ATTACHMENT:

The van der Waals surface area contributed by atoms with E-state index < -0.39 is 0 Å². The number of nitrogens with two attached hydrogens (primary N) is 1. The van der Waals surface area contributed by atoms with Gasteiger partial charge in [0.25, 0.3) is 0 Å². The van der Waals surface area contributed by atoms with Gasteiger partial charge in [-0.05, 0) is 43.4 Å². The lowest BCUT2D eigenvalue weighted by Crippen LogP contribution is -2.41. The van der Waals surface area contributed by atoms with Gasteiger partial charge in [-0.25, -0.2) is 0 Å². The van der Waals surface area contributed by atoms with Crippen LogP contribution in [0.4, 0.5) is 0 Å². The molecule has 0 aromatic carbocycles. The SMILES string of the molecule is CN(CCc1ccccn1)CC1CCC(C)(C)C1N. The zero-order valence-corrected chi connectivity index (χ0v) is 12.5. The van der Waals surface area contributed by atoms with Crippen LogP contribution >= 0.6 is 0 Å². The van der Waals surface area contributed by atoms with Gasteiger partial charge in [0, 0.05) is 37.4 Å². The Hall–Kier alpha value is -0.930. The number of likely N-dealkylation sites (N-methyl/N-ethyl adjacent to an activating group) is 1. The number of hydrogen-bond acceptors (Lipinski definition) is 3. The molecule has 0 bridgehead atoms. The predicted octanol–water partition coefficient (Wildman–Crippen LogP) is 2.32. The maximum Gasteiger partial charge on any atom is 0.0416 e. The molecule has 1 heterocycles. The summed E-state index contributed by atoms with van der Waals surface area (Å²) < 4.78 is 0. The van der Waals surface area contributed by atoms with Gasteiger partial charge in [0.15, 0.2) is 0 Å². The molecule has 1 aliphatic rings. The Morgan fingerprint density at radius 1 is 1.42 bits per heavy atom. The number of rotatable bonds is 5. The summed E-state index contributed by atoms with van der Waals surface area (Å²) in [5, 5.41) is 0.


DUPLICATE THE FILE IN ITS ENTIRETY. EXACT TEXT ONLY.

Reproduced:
The van der Waals surface area contributed by atoms with E-state index < -0.39 is 0 Å². The number of nitrogens with two attached hydrogens (primary N) is 1. The van der Waals surface area contributed by atoms with Gasteiger partial charge in [0.25, 0.3) is 0 Å². The van der Waals surface area contributed by atoms with Gasteiger partial charge in [-0.05, 0) is 43.4 Å². The lowest BCUT2D eigenvalue weighted by Crippen LogP contribution is -2.41. The van der Waals surface area contributed by atoms with Gasteiger partial charge in [-0.25, -0.2) is 0 Å². The van der Waals surface area contributed by atoms with Crippen LogP contribution in [0.4, 0.5) is 0 Å². The molecule has 0 aromatic carbocycles. The SMILES string of the molecule is CN(CCc1ccccn1)CC1CCC(C)(C)C1N. The zero-order valence-corrected chi connectivity index (χ0v) is 12.5. The van der Waals surface area contributed by atoms with Crippen LogP contribution >= 0.6 is 0 Å². The van der Waals surface area contributed by atoms with Gasteiger partial charge in [0, 0.05) is 37.4 Å². The Hall–Kier alpha value is -0.930. The number of likely N-dealkylation sites (N-methyl/N-ethyl adjacent to an activating group) is 1. The number of hydrogen-bond acceptors (Lipinski definition) is 3. The molecule has 0 bridgehead atoms. The predicted octanol–water partition coefficient (Wildman–Crippen LogP) is 2.32. The maximum Gasteiger partial charge on any atom is 0.0416 e. The molecule has 1 heterocycles. The summed E-state index contributed by atoms with van der Waals surface area (Å²) < 4.78 is 0. The van der Waals surface area contributed by atoms with Gasteiger partial charge in [0.15, 0.2) is 0 Å². The molecule has 1 aliphatic rings. The Morgan fingerprint density at radius 1 is 1.42 bits per heavy atom. The number of rotatable bonds is 5. The summed E-state index contributed by atoms with van der Waals surface area (Å²) in [5, 5.41) is 0.